Sunél's Blog | Feeling secure is not about a number….or is it?

Sunél Veldtman, | 01 March 2024

In a recent Behaviour Gap newsletter, Carl Richards observed that he’s encountered many people who possess more than enough money yet feel insecure, as well as those with almost nothing who feel totally secure. The natural conclusion to this, that a feeling of security cannot be generated by a number, is one I agree with. Yet so many link feeling secure to a number. For some, this number is R10, for others R10 million, for others R100 million, or even R1 billion. Often, as people move up the wealth ladder, the goalposts shift, and the feeling of security remains elusive.

This elusive insecurity is one reason why many delay retirement, the period when they stop receiving a regular income from work and shift to living off their savings. This hesitation can be linked to a fear that they may not have enough to cover all eventualities. The truth is, we can never be 100% sure that we will be financially secure through all possible outcomes. Living on savings always involves risk.

However, feeling insecure can also stem from a failure to understand reasonable risk. It reminds me of a retirement workshop participant who asked me, “Can you know whether you have enough retirement capital?”  The question was loaded with anxiety. I later learnt that the attendee had taken early retirement in their late forties when the stress of corporate politics led to burnout. A few years into this retirement, they were living a lifestyle of extreme frugality, driven by the fear of exhausting their capital.

At a follow-up appointment, we calculated that they had more than sufficient capital to live a reasonably comfortable life throughout retirement. By using conservative assumptions, we showed them that they could relax their tight hold on their money, and enjoy their life just a little more. They were visibly relieved and at each subsequent follow-up meeting looked less anxious about their money. Although they remained disciplined, they were able to use our rational, but conservative, analysis to change the way they felt about their security.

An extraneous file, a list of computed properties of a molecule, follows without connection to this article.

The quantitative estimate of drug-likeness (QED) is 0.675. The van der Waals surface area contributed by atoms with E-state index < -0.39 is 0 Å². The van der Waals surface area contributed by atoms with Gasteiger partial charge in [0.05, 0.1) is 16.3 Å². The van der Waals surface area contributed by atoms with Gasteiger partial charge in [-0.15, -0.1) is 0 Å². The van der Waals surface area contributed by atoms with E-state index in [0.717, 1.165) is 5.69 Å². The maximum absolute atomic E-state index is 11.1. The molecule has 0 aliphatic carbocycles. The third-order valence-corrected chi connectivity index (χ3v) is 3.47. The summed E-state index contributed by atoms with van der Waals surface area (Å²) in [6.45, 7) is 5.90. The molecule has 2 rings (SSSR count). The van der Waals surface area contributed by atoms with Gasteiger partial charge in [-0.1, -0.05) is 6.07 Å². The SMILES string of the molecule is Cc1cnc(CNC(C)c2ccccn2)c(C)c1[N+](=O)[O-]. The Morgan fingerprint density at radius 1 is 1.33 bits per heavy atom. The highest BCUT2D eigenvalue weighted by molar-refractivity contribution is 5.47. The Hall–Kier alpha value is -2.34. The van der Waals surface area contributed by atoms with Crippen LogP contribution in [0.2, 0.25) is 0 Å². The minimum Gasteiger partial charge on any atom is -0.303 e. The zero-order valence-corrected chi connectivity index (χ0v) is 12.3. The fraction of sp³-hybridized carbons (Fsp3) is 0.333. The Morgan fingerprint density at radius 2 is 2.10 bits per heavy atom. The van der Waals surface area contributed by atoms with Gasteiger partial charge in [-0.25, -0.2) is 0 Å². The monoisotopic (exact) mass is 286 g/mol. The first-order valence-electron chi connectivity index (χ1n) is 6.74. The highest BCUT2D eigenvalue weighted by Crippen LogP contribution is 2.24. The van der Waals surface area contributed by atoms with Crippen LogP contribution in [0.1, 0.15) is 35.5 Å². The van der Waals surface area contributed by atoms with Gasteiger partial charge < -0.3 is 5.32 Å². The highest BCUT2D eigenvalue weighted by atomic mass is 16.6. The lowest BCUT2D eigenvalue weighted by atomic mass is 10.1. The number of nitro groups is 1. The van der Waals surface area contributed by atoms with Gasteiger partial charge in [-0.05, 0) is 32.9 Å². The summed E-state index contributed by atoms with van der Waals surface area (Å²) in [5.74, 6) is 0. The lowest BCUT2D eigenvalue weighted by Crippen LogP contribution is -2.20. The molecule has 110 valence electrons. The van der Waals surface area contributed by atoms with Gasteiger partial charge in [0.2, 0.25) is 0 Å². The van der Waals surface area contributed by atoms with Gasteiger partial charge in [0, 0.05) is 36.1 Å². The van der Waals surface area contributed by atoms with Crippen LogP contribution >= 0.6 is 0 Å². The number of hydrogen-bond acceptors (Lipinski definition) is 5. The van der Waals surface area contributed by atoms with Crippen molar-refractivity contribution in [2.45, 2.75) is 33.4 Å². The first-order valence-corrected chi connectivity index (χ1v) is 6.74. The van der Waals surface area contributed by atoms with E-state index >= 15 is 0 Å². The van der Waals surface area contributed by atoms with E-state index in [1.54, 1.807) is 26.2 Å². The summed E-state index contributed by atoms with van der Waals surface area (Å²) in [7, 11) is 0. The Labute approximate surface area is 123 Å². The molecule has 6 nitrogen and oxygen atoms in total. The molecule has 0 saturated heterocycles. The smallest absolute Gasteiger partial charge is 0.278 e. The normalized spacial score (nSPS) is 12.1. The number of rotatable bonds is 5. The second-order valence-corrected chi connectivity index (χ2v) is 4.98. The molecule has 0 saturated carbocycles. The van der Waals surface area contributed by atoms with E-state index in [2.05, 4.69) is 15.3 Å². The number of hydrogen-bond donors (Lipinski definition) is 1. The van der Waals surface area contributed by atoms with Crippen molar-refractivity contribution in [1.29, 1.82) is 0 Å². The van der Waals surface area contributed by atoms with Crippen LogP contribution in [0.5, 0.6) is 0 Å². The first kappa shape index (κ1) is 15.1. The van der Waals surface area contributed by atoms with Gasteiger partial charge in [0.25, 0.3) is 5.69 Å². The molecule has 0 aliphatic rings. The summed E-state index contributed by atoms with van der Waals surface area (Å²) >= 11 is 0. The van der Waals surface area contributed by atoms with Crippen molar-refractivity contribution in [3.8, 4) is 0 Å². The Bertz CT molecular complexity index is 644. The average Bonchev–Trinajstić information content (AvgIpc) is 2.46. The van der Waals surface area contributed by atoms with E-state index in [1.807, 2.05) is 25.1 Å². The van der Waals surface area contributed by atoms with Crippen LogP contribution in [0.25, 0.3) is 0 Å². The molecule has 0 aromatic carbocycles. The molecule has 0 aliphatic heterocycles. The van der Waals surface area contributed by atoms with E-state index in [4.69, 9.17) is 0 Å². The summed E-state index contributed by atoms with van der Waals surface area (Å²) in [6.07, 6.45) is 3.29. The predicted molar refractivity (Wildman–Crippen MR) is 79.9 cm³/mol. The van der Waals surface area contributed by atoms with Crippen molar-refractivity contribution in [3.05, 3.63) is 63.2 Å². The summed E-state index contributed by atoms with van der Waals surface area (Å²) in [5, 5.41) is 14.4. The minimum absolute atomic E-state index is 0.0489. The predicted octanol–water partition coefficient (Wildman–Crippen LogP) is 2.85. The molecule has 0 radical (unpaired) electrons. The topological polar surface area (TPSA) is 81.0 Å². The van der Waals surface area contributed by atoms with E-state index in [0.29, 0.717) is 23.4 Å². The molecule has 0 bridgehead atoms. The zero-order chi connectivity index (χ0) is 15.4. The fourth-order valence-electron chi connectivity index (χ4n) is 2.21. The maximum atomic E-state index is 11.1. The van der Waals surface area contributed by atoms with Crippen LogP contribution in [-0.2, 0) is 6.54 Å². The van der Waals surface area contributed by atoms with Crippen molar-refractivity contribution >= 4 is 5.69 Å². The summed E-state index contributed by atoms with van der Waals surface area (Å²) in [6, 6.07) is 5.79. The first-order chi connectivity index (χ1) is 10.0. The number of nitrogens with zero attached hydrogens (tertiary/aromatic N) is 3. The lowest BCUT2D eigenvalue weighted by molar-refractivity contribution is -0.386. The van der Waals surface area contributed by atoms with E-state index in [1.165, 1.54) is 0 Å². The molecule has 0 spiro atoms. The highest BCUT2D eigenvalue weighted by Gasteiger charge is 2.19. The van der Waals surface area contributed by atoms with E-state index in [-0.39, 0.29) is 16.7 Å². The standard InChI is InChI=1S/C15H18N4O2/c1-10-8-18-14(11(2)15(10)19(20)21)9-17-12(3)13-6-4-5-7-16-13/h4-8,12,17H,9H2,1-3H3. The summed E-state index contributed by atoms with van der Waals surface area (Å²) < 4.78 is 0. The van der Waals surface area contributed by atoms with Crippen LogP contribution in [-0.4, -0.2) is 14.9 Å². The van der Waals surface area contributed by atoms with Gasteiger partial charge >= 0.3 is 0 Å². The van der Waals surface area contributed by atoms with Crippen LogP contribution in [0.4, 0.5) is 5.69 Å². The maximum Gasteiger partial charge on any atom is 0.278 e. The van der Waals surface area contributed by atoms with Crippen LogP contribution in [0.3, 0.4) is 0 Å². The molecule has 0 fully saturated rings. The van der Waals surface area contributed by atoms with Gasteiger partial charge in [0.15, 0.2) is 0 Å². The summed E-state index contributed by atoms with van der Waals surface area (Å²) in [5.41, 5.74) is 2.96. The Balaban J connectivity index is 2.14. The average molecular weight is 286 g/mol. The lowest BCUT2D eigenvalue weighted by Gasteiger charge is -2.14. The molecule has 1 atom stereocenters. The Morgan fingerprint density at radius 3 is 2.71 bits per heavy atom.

In contrast, I met a couple who had used their ample corporate salary to secure massive debt to build a property portfolio. It was clear that even normal cyclical interest rate increases could derail their plan. One partner already suffered health problems due to the stress of the high bond payments. It was clear they felt highly insecure. Yet they could not be convinced to change the plan because of the lure of big returns and the glamourous locations of their properties. Sadly, it did not end well for them.

The point I make here is that feelings of security can be promoted by sound financial habits and rational analysis. It is difficult to foster feelings of security when you operate in an information vacuum or work with vague numbers. It is nearly impossible to foster feelings of security when you are highly indebted or chase high-stakes investment returns.

We should be concerned about the source of insecurity. If, despite sound analysis and strict financial habits, feelings of insecurity persist, it is likely linked to financial trauma, often from early childhood. Therapeutic intervention and deep work may be necessary to overcome these feelings. If insecurity is the result of poor financial habits, vague information or a lack of rational analysis, more practical interventions can vastly improve how you feel about your money.

Either way, we can do something if we have feelings of insecurity about money. We can either work towards better habits and understanding, or do the emotional work to identify and unpack those feelings; or both. Feeling secure requires work.

I remind you of our annual retirement workshop in Johannesburg. This workshop provides the opportunity to reflect on your feelings, as well as figures, to set you up for a secure retirement.

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Kind regards,